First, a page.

Monday, September 14, 2020

How To Return Home

I had recently been trying to figure out how I could (most effectively? efficiently?) make the trip to Waterloo to visit Sunny. At the start of the pandemic I didn't worry about it too much. I had been to Canada in February, and normally would go every couple of months. By July, however, there were some health issues that weren't improving (don't worry, there will be so much more about those in subsequent posts). Given that Sunny had to go to the ER on August 18, it seemed prudent to hitch a ride to Canada when the opportunity presented itself, even though quarantine requirements meant I wouldn't be able to see Sunny until 14 days after my arrival in the country.

And so: on Thursday, August 20, just after 7 a.m., a jocular yellow Lab named Cruz and I piled into the cab of a U-Haul, driven by our friend Ben. We stopped briefly in the Bronx to have all of Ben's family's worldly possessions loaded into the truck, then made our way along various interstates to the U.S.-Canada border crossing at Lewiston. Within 2 hours of entering Canada, we were quarantining, along with Ben's wife (my beloved LFar) and their handsome son Gus, in a very suburban house in Waterloo.

Gus and Cruz were fast friends. Cruz and I slept on an air mattress in the basement and tried to stay out of the way of a family navigating a pandemic with a working-from-home parent in a city they'd only moved to out of necessity. A friend dropped off a case of wine from LCBO. We ordered a lot of frozen pizzas and bag salads from Instacart. I worked from the kitchen table, and when I needed to close a door, I did a few meetings from the master bedroom.

During our quarantine, Ben and I each received 3 calls from the Ontario government, only one of which was a robocall. The live callers were apologetic: Sorry to bother you, this will only take a few minutes. We are trying to stop the spread of COVID in Ontario and want to make sure you are quarantining. Do you have access to a washroom? Are you able to get outside? Thank you for your time, have a nice day.

On Day 14, in anticipation of spending Labour Day weekend with a friend who is immunocompromised, I did a drive-through COVID test. I assured them that, having recently returned from the U.S., I had completed my quarantine. I received the (negative) results within 2 days (incidentally, the same amount of time it had taken for my prior two test results in New York).

And a week ago, after a cottage weekend that approximated normal life (lake swimming, campfires, too much wine), I arrived at Sunny's.

During quarantine, I was out walking Cruz one day and I heard music. I assumed it was coming from a nearby backyard, but it followed me. I checked my phone and it turned out I had pocket-played a song called "How to Return Home" by Natalie Weiss. I had never heard this song before.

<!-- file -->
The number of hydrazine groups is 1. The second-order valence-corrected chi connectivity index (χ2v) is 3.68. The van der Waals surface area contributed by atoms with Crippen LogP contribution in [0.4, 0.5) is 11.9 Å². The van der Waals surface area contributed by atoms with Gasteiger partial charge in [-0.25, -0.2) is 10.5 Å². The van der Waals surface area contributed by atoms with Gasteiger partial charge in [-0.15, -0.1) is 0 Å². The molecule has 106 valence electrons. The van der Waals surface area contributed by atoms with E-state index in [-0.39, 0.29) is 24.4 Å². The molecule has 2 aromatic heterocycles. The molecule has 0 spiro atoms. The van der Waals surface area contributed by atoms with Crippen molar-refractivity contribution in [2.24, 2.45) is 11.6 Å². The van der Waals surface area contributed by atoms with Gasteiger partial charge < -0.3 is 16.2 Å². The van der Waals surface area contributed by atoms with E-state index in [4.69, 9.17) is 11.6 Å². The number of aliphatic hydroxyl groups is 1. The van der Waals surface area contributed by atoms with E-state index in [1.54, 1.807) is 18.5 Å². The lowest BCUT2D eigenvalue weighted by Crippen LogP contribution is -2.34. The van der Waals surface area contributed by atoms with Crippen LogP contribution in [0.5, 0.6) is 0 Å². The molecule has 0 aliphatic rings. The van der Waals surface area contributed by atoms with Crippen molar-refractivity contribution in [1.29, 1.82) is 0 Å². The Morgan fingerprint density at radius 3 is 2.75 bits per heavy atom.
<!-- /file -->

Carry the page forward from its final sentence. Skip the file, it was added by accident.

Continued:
Your bare feet sliding on the old wooden floorboards,
Home just as you left it but still you're shaken,
Like walking into a museum somehow out of time.
It's all the same except the girl in the hallway,
Where she's been and who she will ripen into,
Your childhood's on the other side of a sprawling divide… too wide.

Take a silent breath.
Hold in the change.
Tell yourself you still live here.
Take your bags upstairs.
It's the only way you'll get through today.
Count the hours.
Take a shower.
Wash yourself away.

The house is pulsing with an alien heartbeat,
Was it always here but you never listened?
It's calling you to be the girl that you were way back then… again.

Take a silent breath.
Hold in the change.
Tell yourself you still live here.
Take your bags upstairs.
Put away your clothes, take it nice and slow.
Be their daughter.
Nothing's harder
When nobody knows
How to return home.


AliTee said...

Welcome back, my sweet G. I loved reading this and methinks it will definitely be a good exercise for your head and heart. All the love coming to you.

sandie said...

Thank you for sharing this, Gillian <3 It was lovely to read, and for some reason, made me want to cry. I once read that all writers tend to write toward home or away from home...and this sounds like the beginning of you writing toward home again.

Love always,

Candace said...

I'm so happy that you're writing here again. Much love to you.

Sarah D Bunting said...

Hello. This one hits today for sure. Miss you.

Brianna said...

Echoing all the sentiments above. Find some peace at home if you can xoxo.

kajal said...

At home in Rome as I read this and man, what a perfect pocket play and perfect time to share yourself again...big hug!